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    History 270 Review

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    Atlantic World
    History of interactions among the peoples and the Empires bordering the Atlantic Ocean rim. Age of Discovery to early 21st century. Relates to the creation of “worlds”. Allows for melting pots of people due to trade and conquest.
    The Pacific World (“The Spanish Lake”)
    Interactions between Spanish, Portuguese, Chinese, Japanese, Filipino, Indian, Americas, Africans.
    Given to them in the Treaty of Tordesillas
    Also allowed for melting pot.
    Ecological Imperialism
    Process by which plants and animals are brought over from the old world and inserted into the new. Each had to displace something else. Sheep, pigs, and cattle ruined crops that natives grew. Wanted to build their new lives around what they had in the Old World.
    A Plague of Sheep
    Elinor Melville’s thesis. “A Plague of Sheep” came in and ate vegetation, crowded on corn/squash, destroyed soil with their hooves.
    Syncretism
    Combining of different (often seemingly contradicting) beliefs. Critical in creating L.A. culture.
    Examples: St. John the Baptist=Quetzalcoatl, Virgin Mary=Tonantzin, Christ=Huitzilopochtli
    Day of the Dead
    “Dia de los Muertos”. Mexican holiday celebrated throughout Mexico and people of Mexican ancestry, especially among Mexicans living in the United States. Family and friends gather to honor the life of their loved ones who have passes on. Not a sad day!!. Example of Syncretism.
    Columbian Exchange
    Between 15th and 16th century. Massive shift between new world and old world of food, language, flora, fauna, genetics, disease, customs, ideas. 3 commodities are chocolate, potatoes, silver.
    Also involves movement of people (African slaves brought over)
    Creation of the first global economy.
    Triangle Trade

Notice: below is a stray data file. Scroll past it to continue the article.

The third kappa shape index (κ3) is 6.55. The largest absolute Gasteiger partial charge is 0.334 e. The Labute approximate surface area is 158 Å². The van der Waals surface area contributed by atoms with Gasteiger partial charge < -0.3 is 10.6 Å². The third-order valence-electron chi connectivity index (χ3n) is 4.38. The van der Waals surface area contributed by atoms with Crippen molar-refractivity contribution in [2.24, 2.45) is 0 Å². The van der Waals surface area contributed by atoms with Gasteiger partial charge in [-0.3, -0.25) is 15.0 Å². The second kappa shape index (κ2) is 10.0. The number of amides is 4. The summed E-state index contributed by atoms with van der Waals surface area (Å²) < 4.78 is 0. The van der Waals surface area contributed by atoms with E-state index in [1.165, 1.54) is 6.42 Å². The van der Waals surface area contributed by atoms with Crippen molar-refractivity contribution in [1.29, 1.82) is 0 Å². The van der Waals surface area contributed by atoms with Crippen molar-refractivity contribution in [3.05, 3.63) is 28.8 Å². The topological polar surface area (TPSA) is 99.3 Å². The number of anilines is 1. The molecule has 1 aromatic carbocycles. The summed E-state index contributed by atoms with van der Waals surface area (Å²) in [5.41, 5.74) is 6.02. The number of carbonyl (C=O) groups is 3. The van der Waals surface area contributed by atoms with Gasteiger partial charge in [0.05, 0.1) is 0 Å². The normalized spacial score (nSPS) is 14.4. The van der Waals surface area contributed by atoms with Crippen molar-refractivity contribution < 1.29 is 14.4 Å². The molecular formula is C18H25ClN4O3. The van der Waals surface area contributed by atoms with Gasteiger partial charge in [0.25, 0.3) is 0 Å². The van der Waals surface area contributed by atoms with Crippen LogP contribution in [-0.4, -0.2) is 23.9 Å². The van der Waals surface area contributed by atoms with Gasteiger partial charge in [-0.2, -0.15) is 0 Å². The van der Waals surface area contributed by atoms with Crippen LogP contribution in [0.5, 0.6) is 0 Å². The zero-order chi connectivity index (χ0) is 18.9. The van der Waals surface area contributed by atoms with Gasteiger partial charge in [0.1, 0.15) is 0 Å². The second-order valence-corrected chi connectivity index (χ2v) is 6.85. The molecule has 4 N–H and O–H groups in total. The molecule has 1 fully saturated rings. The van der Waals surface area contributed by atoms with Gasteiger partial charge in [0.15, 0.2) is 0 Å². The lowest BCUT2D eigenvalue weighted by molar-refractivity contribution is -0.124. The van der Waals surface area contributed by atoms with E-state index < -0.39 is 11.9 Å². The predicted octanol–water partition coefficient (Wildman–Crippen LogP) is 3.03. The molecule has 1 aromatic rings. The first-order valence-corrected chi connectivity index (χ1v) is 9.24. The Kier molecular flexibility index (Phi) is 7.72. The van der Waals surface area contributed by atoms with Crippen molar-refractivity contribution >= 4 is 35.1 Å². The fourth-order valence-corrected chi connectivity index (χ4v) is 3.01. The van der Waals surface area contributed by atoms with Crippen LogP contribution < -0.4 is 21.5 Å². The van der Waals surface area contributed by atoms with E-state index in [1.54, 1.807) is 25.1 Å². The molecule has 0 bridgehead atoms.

Three parts are Europe, Africa, and the Americas
    Europe to Africa (finished products-guns, cloth)
    Africa to the Americas (slaves, gold, ivory)
    The Americas to Europe (raw materials/natural resources-sugar, timber, tobacco, cotton, rice)
    Cochineal
    beetles raised by central Americans for their very bright red dye. The beetles ate a certain cactus (prickly pear cactus) and the Natives wove special baskets to house the beetles on the cactus. At a certain age, the beetles were crushed, which is what gave the dye. The Spanish let the natives continue to do this because they were so good at it.
    Used in the British army (red coats)
    Machismo
    Form of masculinity that asserts dominance and superiority of males in society.
    “Macho” means “male” or “manly” in Spanish
    Marianismo
    Female equivalent of Machismo.
    Characterized by hyper-feminine behavior.
    Related to various culture patterns in Latin America (Virgin of Guadalupe became key symbol of Mexican identity)
    Patriarchy
    Society where men are in charge (of the household and in society). Women should tolerate certain behavior of men such as aggressiveness, sexual infidelity, arrogance, and stubbornness
    Adhere to conservative gender roles (only men can occupy public sphere and women should remain solely in private sphere, main role of women is to be wives/mothers, should stay at home and attend to needs of children/husbands/house)
    Reformation
    Protestant reformation from 1517-forward. Examples are Luther and his 95 Theses in Germany, The Church or England and Henry the 8th.
    Luther disagreed with paying indulgences to the Church and said you can only be saved through faith and deeds.
    Counter-Reformation
    The Council of Trent, mid 16th century, seen as embodiment of it
    the Council had 25 sessions between December 13, 1545 and December 4, 1563
    Redefined doctrines and reaffirmed dogmas, assertion of discipline and education
    New artistic demand, purpose of art should speak to the masses and impress
    Connects to Baroque Period and the Corpus Christi in Cuzco
    Mapuche